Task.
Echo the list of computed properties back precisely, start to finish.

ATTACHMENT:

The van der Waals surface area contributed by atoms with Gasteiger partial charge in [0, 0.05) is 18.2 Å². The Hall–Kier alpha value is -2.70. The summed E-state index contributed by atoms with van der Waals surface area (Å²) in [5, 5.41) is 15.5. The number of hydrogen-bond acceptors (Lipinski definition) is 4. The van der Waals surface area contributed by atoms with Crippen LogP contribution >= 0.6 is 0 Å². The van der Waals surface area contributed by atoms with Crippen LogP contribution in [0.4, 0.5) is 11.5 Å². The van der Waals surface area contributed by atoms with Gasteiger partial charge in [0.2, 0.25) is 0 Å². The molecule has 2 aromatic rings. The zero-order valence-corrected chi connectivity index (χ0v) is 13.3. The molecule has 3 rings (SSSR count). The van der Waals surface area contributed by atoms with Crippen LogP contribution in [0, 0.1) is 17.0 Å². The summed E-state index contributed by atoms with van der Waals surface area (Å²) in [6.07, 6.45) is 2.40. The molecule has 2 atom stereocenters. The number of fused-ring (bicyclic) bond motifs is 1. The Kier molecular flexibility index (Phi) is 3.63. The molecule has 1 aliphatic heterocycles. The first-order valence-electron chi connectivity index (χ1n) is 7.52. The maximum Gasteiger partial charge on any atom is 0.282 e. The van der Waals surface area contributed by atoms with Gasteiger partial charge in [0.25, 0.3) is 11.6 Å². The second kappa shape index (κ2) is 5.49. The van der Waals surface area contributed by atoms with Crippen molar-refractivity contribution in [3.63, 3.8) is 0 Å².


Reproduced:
The van der Waals surface area contributed by atoms with Gasteiger partial charge in [0, 0.05) is 18.2 Å². The Hall–Kier alpha value is -2.70. The summed E-state index contributed by atoms with van der Waals surface area (Å²) in [5, 5.41) is 15.5. The number of hydrogen-bond acceptors (Lipinski definition) is 4. The van der Waals surface area contributed by atoms with Crippen LogP contribution >= 0.6 is 0 Å². The van der Waals surface area contributed by atoms with Crippen LogP contribution in [0.4, 0.5) is 11.5 Å². The van der Waals surface area contributed by atoms with Gasteiger partial charge in [0.2, 0.25) is 0 Å². The molecule has 2 aromatic rings. The zero-order valence-corrected chi connectivity index (χ0v) is 13.3. The molecule has 3 rings (SSSR count). The van der Waals surface area contributed by atoms with Crippen LogP contribution in [0, 0.1) is 17.0 Å². The summed E-state index contributed by atoms with van der Waals surface area (Å²) in [6.07, 6.45) is 2.40. The molecule has 2 atom stereocenters. The number of fused-ring (bicyclic) bond motifs is 1. The Kier molecular flexibility index (Phi) is 3.63. The molecule has 1 aliphatic heterocycles. The first-order valence-electron chi connectivity index (χ1n) is 7.52. The maximum Gasteiger partial charge on any atom is 0.282 e. The van der Waals surface area contributed by atoms with Gasteiger partial charge in [0.25, 0.3) is 11.6 Å². The second kappa shape index (κ2) is 5.49. The van der Waals surface area contributed by atoms with Crippen molar-refractivity contribution in [3.63, 3.8) is 0 Å².